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Incorrect. The Emancipation Proclamation freed all slaves.
When Lincoln "freed the slaves", he freed the SOUTHERN slaves, not the NORTHERN slaves.
That on the first day of January in the year of our Lord, one thousand eight hundred and sixty-three, all persons held as slaves within any State, or designated part of a State, the people whereof shall then be in rebellion against the United States shall be then, thenceforward, and forever free;
I'm addressing over 100 years of racist policy STILL in effect today. Those policies can't be described in any other way and constitute what can only be described as systemic racism.
The notion that people with a certain shade of skin cannot get ID
originally posted by: bigfatfurrytexan
No, you don't just give up and say screw it. There isn't a country on earth that doesn't protect its labor markets with immigration laws. Except, apparently, the US. Hell, i couldn't even get through the border into canada to provide training to coworkers at a site up there. We had to have them fly down, get trained here, then fly back up to train their peers. Because Canada is fanatical about protecting its labor market. That is the kind of thing an effective government does to prevent starving masses and whatnot.
originally posted by: underwerks
a reply to: YouSir
Cannabis prohibition was started for an explicit racist purpose, to criminalize being Mexican.
At the turn of the 20th century, cannabis—as it was then commonly known in the United States—was a little-used drug among Americans. With the start of the Mexican Revolution in 1910, however, many Mexicans began moving to the United States, and they brought with them the tradition of smoking marihuana. Amid a growing fear of Mexican immigrants, hysterical claims about the drug began to circulate, such as allegations that it caused a “lust for blood.” In addition, the term cannabis was largely replaced by the Anglicized marijuana, which some speculated was done to promote the foreignness of the drug and thus stoke xenophobia. Around this time many states began passing laws to ban pot.
The “War on Drugs” itself was a racist act so the government would have a way to arrest and jail the anti-war left and black people.
From Nixon adviser John Erlichman:
"The Nixon campaign in 1968, and the Nixon White House after that, had two enemies: the antiwar left and black people. You understand what I'm saying? We knew we couldn't make it illegal to be either against the war or black, but by getting the public to associate the hippies with marijuana and blacks with heroin, and then criminalizing both heavily, we could disrupt those communities. We could arrest their leaders, raid their homes, break up their meetings, and vilify them night after night on the evening news."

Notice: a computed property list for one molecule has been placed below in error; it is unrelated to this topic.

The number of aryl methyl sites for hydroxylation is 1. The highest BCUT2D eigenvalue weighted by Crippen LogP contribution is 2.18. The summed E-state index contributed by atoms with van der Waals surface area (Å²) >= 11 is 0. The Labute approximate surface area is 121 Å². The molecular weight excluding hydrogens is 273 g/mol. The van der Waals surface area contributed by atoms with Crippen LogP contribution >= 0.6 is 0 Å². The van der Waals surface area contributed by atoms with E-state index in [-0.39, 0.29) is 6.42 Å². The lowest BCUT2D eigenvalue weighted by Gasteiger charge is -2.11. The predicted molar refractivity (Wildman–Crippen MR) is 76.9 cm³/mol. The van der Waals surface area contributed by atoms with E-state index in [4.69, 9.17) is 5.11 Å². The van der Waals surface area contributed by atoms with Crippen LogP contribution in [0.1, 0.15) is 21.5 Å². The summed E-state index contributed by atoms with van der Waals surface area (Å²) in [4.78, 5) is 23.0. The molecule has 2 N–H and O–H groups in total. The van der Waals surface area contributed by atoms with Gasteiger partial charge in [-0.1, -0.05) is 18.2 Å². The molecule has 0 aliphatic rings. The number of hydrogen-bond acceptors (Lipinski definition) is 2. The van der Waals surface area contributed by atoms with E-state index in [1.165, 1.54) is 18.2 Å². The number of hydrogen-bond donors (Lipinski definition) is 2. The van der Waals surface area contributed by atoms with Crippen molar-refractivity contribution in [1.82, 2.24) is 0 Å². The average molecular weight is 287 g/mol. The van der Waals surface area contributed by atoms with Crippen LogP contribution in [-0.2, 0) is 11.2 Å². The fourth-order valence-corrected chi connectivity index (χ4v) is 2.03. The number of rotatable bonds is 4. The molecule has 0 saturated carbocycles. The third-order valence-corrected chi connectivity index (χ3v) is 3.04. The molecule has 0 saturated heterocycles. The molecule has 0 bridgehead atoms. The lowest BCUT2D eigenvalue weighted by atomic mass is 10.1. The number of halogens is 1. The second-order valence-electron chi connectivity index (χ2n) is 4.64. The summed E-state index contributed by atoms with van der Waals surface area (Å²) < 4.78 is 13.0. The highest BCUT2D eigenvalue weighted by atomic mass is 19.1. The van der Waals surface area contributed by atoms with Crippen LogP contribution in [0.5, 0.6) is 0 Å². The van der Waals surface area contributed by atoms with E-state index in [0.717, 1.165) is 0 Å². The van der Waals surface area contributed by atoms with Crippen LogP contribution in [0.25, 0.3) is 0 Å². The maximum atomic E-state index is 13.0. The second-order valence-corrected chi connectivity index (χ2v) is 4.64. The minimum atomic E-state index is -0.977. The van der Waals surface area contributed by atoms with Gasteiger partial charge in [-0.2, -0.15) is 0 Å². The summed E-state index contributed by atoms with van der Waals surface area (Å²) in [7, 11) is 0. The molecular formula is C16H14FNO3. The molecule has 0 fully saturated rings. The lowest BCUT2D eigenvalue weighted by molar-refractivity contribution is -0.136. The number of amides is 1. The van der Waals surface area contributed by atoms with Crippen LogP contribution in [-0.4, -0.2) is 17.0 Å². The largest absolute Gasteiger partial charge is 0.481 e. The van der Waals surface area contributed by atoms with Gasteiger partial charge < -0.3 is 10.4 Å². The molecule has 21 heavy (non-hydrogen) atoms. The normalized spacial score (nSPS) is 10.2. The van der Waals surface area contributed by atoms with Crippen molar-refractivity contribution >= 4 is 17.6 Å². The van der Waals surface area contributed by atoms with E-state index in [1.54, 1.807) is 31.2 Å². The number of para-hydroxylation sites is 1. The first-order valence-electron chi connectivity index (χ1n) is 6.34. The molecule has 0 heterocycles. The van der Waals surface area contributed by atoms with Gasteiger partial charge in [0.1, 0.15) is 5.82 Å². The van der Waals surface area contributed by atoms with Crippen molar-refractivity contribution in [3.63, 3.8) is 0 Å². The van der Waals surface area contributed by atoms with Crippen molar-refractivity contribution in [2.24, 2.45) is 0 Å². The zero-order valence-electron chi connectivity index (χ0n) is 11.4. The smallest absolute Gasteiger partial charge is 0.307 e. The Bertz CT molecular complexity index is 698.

"Did we know we were lying about the drugs? Of course we did,"
Those two, especially the lie that is the war on drugs led to a lot of the inequality we’re seeing today. Militarized police, cartels, cartel violence, inner city neighborhoods being treated more like occupied enemy territory than places where Americans live. The inequality that is the justice system. Private prisons, the 13th amendment which allows people to be worked as slaves if they’re imprisoned for drug offenses. On and on..
Gun control. The Mulford act. The very first gun control laws were by Republicans who were terrified of black people owning guns in California when the black panthers took up arms to protect their communities from racist police.
The Mulford Act was a 1967 California bill that repealed a law allowing public carrying of loaded firearms. Named after Republican assemblyman Don Mulford, and signed into law by governor of California Ronald Reagan, the bill was crafted with the goal of disarming members of the Black Panther Party who were lawfully conducting armed patrols of Oakland neighborhoods, in what would later be termed copwatching. They garnered national attention after Black Panthers members, bearing arms, marched upon the California State Capitol to protest the bill.
These are just a few off the top of my head. The further we go back in history, the more examples there are.
That's not the argument. The argument is that there are a number of people who would have difficulty proving citizenship. It turns out that a large proportion of those people are in lower income groups. And blacks are over-represented there. So many are affected, but blacks are most affected.
originally posted by: Phage
The argument is that there are a number of people who would have difficulty proving citizenship.